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Velvet

By Rachel Hunt (Mushi)
 

A Betta with Velvet, Image Lois
Velvet Information and Symptoms

Velvet is probably the second most common Betta ailment next to fin rot. Velvet is generally caused by unstable temperatures, or temperatures that are too cool for the betta to comfortably deal with (generally anything that falls below 72 degrees for long periods of time). Poor water quality can also increase a Betta's chances of contracting velvet. Velvet is the number one killer of very young Betta fry, so if you are a breeder, familiarize yourself with this disease so that you can diagnose it before it gets out of control in your fry tanks.

Velvet is a parasitic infection which attacks the Betta's slime coat. It generally infects the head and gill area first, so that by the time it is noticeable, the infection is pretty well established. The main indicator that your Betta has Velvet is a copper or rust colored dusting over the betta's body, normally beginning at the head, but it will very quickly spread over the entire body if not treated. Bettas that have Velvet will usually be very lethargic, have clamped fins, and may not be interested in eating. It is very important to treat Velvet as soon as it becomes apparent.

Velvet Treatment

If your Betta shows signs of Velvet, it is best to isolate him for treatment. If you are dealing with a Velvet outbreak in a fry tank, it is best to treat the entire tank. Do a complete water change if your betta is in his own container, and a 30-40% water change if it is in a community/fry tank and you must treat in the tank. Adding aquarium or rock salt (dissolve before introducing to the tank) will help until stronger medications can be purchased, and can be used in conjunction with medication. Many of the same medications that are useful in the treatment of Ick are also good Velvet treatments. Aquarisol is my personal favorite medication for Velvet, but Maracide, Malachite Green, and Coppersafe (as well as other copper-based medications) can be used. Be aware that stong copper-based medications can eventually lead to poisoning, so water should be changed frequently after treatment to remove the medications, unless you are treating in a container that gets 100% water changes. Also be aware that some of these medications are harmful to plants and invertibrates, so do your homework before treating in tanks containing plants and invertibrates.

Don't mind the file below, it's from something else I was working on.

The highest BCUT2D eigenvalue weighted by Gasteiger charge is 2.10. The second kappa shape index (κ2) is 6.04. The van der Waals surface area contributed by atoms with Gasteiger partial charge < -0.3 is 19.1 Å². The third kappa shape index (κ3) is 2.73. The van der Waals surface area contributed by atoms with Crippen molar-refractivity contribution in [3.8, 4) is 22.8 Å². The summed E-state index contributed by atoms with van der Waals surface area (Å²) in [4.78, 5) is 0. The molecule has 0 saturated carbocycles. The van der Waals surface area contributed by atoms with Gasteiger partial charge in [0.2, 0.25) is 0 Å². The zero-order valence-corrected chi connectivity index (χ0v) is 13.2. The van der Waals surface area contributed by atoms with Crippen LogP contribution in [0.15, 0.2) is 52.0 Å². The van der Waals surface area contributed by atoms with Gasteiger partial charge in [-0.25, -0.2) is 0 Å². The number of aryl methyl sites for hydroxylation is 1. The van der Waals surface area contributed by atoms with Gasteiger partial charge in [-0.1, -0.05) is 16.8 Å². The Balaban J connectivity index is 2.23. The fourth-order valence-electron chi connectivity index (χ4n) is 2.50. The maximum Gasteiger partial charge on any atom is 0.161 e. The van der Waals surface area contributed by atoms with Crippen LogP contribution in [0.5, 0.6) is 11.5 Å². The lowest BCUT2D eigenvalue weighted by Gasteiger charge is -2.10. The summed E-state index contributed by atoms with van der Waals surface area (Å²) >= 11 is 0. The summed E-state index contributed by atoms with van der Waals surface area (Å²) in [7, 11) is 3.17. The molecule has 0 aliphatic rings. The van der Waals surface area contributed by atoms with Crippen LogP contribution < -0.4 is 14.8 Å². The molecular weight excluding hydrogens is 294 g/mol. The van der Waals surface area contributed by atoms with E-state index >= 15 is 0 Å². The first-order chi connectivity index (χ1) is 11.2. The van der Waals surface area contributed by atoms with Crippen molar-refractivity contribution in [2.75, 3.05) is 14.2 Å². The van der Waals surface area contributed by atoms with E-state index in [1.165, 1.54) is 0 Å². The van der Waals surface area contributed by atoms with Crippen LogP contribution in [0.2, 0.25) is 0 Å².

Once medications have been added, if at all possible, increase the tank temperature to 82-84 degrees F. This will speed the life cycle of Velvet and allow the medications to kill it faster. If your treatment container is too small to heat, allow the medications to work at their own rate but try to place the container in a warm area of the house. Keeping the tank dark will also help to destroy Velvet, as Velvet is actually a parasitic algae and requires a bit of light to survive. Keep an eye out for secondary opporunistic infections, as fish that contract Velvet are already in a weakened, vulnerable state.

Velvet Prevention

Stable (warm) temperatures and clean water are the two major things you can do to prevent Velvet in adult Bettas. In Betta fry tanks, or with adult Bettas that seem especially prone to Velvet infections, adding about 1 teaspoon per gallon of dissolved aquarium/rock salt can help prevent Velvet from setting in (when used in conjunction with stable temperatures and regular water changes). Aquarisol can also be used according to the directions on the bottle as a preventative, which I especially recommend for Betta fry tanks in which the fry are under one month of age.





 
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